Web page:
As an ‘oldie’ I’m very conscious that modern technology if not life, is leaving me behind, albeit the fact doesn’t particularly bother me. After all, it wasn’t too long ago that I appreciated, while completing the survey of best/favourite songs that my brother occasionally conducts, that my interest in contemporary ‘pop/rock’ music ceased around about 1980, if not actually four or five years before that.
I suspect that part of the issue is that human beings crave simple things and to know where they are. This is certainly the reason that I frustrate various utility companies when they call to try and entice me to switch suppliers, e.g. a gas company offering to supply my electricity at a lower rate than my electricity supplier, or vice versa.
I begin from the standpoint that I don’t like getting junk sales calls anyway, period. If I was unhappy with my current supplier I’d have taken the initiative and sought out an alternative myself. I explain to the gas company that – no matter how much cheaper their electricity might be – I prefer to get my electricity from an organisation with ‘electricity’ (or equivalent) in their title and my gas from a company with ‘gas’ in the title: that way I know which one I’m dealing with.
“But our electricity rate is demonstrably cheaper …”
“That may well be …” I respond, “… but that doesn’t address my point. I’m sure that if I was to put the phone down on you and immediately call my electricity company, they’d be more than happy to offer to supply my gas at a lower rate than you are …”.
The government can try all it likes to make energy suppliers more competitive in the marketplace, and to encourage customers to shop around for the best deals, but most of us are just trying to keep things simple. We don’t want to be constantly on guard, ready to switch suppliers every few months whenever somebody drops their price or comes up with some new energy ‘product’ that might be (however temporarily) to our financial advantage.
I alighted on this subject today after seeing a media report on the fraction to which most mobile phone users actually utilise the potential applications that their smartphones offer – see here – DAILY MAIL
This article certain applies to me.
When my smartphone contract expired recently I acted upon my first instinct and initially opted to continue with the existing phone but on a ‘SIM card only’ basis – I’d worked out that, since I never used my phone to go online or watch movies etc. but only ever to phone and text, it wasn’t worth me paying for all the extra stuff it was offering. Since the ‘SIM card only’ basis would save me approximately £15 per month, this seemed a ‘no brainer’ at the time.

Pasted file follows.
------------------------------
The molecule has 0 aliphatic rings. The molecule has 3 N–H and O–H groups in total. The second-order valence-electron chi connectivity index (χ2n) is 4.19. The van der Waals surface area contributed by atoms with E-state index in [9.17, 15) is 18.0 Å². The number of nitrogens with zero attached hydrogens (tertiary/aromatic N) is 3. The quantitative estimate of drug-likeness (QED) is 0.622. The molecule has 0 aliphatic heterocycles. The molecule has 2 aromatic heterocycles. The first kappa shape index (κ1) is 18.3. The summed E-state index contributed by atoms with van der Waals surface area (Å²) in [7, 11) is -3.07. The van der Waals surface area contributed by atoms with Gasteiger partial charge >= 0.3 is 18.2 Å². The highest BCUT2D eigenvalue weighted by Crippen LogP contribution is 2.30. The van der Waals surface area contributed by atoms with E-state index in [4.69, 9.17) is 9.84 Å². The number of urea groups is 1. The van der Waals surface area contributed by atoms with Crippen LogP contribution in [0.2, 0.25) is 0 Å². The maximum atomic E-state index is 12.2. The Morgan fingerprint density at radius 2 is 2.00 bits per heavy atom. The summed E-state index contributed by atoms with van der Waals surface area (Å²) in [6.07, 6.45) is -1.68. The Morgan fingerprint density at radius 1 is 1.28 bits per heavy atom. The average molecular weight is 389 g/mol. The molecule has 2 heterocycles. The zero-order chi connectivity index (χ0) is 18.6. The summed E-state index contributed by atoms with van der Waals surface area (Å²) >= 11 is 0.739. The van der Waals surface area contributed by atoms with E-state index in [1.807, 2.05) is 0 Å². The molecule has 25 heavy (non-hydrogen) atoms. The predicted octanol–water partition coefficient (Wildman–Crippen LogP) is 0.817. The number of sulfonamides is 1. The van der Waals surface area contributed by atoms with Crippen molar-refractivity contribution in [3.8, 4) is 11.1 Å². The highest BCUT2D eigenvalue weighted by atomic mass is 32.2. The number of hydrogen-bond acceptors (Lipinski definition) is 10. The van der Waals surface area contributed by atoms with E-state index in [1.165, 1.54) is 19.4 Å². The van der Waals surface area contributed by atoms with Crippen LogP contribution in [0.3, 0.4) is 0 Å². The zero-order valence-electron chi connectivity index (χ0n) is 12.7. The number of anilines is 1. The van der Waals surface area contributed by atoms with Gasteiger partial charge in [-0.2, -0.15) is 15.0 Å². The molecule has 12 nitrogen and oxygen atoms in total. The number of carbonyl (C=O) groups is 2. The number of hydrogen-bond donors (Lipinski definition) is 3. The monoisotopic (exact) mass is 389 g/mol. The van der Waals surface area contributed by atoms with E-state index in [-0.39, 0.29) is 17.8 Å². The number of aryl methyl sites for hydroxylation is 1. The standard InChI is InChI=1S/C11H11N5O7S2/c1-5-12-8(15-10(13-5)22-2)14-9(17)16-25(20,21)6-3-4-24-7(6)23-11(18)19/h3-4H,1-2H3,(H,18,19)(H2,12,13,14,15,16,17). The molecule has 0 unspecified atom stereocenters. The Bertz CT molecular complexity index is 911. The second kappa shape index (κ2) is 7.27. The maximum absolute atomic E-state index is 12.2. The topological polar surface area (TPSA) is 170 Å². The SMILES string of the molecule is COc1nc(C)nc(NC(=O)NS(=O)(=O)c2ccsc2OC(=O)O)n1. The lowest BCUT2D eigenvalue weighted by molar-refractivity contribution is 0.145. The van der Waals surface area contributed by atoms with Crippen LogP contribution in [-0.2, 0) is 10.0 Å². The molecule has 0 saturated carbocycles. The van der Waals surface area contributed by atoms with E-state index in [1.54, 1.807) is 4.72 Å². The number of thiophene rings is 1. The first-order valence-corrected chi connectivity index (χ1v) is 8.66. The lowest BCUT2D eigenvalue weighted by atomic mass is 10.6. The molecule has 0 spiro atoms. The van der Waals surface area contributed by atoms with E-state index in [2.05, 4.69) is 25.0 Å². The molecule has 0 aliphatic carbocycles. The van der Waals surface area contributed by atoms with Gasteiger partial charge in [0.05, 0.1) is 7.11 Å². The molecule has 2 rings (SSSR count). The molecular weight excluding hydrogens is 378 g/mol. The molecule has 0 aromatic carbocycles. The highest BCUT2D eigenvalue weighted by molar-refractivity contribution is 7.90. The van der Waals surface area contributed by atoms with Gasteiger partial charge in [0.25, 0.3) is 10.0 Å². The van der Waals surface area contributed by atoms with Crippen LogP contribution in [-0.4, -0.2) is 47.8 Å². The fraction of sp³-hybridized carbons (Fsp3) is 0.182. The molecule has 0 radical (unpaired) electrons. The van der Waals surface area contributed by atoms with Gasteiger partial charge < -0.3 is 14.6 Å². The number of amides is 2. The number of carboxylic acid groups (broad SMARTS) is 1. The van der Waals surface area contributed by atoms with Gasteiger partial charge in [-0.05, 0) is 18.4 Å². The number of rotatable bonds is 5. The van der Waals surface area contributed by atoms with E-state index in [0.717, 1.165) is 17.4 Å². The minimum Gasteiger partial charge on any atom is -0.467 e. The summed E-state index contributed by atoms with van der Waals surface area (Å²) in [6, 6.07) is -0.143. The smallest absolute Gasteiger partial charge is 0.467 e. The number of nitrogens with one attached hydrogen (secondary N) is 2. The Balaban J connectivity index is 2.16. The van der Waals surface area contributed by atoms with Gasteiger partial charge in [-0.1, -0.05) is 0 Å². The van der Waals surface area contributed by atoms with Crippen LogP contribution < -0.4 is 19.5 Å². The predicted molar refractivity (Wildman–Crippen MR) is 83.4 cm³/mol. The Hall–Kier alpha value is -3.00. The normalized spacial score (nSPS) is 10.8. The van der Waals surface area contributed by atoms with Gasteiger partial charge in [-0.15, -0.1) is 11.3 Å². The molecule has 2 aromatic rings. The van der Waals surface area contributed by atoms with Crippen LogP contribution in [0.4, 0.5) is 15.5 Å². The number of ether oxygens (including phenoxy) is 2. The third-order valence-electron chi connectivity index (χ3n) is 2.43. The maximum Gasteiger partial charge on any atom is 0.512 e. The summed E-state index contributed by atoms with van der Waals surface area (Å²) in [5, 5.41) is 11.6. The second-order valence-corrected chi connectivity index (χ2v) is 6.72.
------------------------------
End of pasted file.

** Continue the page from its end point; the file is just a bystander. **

Over the following weekend, however, it was pointed out to me by a friend that if I switched to a different phone – a Sony Xperia Z3 Compact as it happened, not even the latest Z5 model – I could acquire a much smarter-looking, much higher quality, phone complete with all the bells and whistles (including internet access) for about £25 per month, still £10 less than my previous phone’s contract. In other words, for the want of paying £5 extra per month, I was losing out on having a much better phone.
So I duly switched to a Sony Xperia Z3 Compact. I’m loving it. Not only does it phone and text like a demon, but I can also link it to my new desk-top computer and do various other things I can understand or have managed, with varying degrees of effort and complication, to work out. Every day I now wake up and feel ‘cool’ and ‘with it’ … or at least those are the words we used to describe such emotions in my heyday.
However, this doesn’t mean that everything is completely rosy in the garden.
The astonishing rate at which technology constantly moves on, and/or at which every leading ‘tech’ company develops new concept and products, is bewildering and disconcerting.
Let’s take a couple of examples.
Microsoft has a new product called OneDrive. As I understand it (which I probably don’t) it automatically backs up everything on your PC and – if you then activate the OneDrive app on your smartphone – your PC and smartphone can ‘talk to each other’ and synchronise themselves. Sounds okay, doesn’t it?